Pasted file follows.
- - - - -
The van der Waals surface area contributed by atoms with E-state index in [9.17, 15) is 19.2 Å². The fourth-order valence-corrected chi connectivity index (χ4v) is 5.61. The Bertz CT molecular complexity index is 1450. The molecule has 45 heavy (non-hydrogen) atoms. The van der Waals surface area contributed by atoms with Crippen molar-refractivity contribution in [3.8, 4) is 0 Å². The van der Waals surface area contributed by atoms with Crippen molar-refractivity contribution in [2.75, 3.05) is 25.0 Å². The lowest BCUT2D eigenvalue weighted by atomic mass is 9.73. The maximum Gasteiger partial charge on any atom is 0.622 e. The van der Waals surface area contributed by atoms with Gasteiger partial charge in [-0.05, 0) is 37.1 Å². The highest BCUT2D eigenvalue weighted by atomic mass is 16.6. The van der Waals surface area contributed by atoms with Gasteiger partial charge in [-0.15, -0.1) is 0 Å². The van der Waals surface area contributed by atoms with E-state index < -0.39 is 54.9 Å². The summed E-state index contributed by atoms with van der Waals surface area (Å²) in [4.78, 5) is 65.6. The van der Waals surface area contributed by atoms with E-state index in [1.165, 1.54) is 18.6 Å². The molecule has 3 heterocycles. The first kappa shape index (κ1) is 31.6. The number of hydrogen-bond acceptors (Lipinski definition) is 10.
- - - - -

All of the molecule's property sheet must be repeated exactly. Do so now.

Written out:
The van der Waals surface area contributed by atoms with E-state index in [9.17, 15) is 19.2 Å². The fourth-order valence-corrected chi connectivity index (χ4v) is 5.61. The Bertz CT molecular complexity index is 1450. The molecule has 45 heavy (non-hydrogen) atoms. The van der Waals surface area contributed by atoms with Crippen molar-refractivity contribution in [3.8, 4) is 0 Å². The van der Waals surface area contributed by atoms with Crippen molar-refractivity contribution in [2.75, 3.05) is 25.0 Å². The lowest BCUT2D eigenvalue weighted by atomic mass is 9.73. The maximum Gasteiger partial charge on any atom is 0.622 e. The van der Waals surface area contributed by atoms with Gasteiger partial charge in [-0.05, 0) is 37.1 Å². The highest BCUT2D eigenvalue weighted by atomic mass is 16.6. The van der Waals surface area contributed by atoms with Gasteiger partial charge in [-0.15, -0.1) is 0 Å². The van der Waals surface area contributed by atoms with E-state index < -0.39 is 54.9 Å². The summed E-state index contributed by atoms with van der Waals surface area (Å²) in [4.78, 5) is 65.6. The van der Waals surface area contributed by atoms with E-state index in [1.165, 1.54) is 18.6 Å². The molecule has 3 heterocycles. The first kappa shape index (κ1) is 31.6. The number of hydrogen-bond acceptors (Lipinski definition) is 10.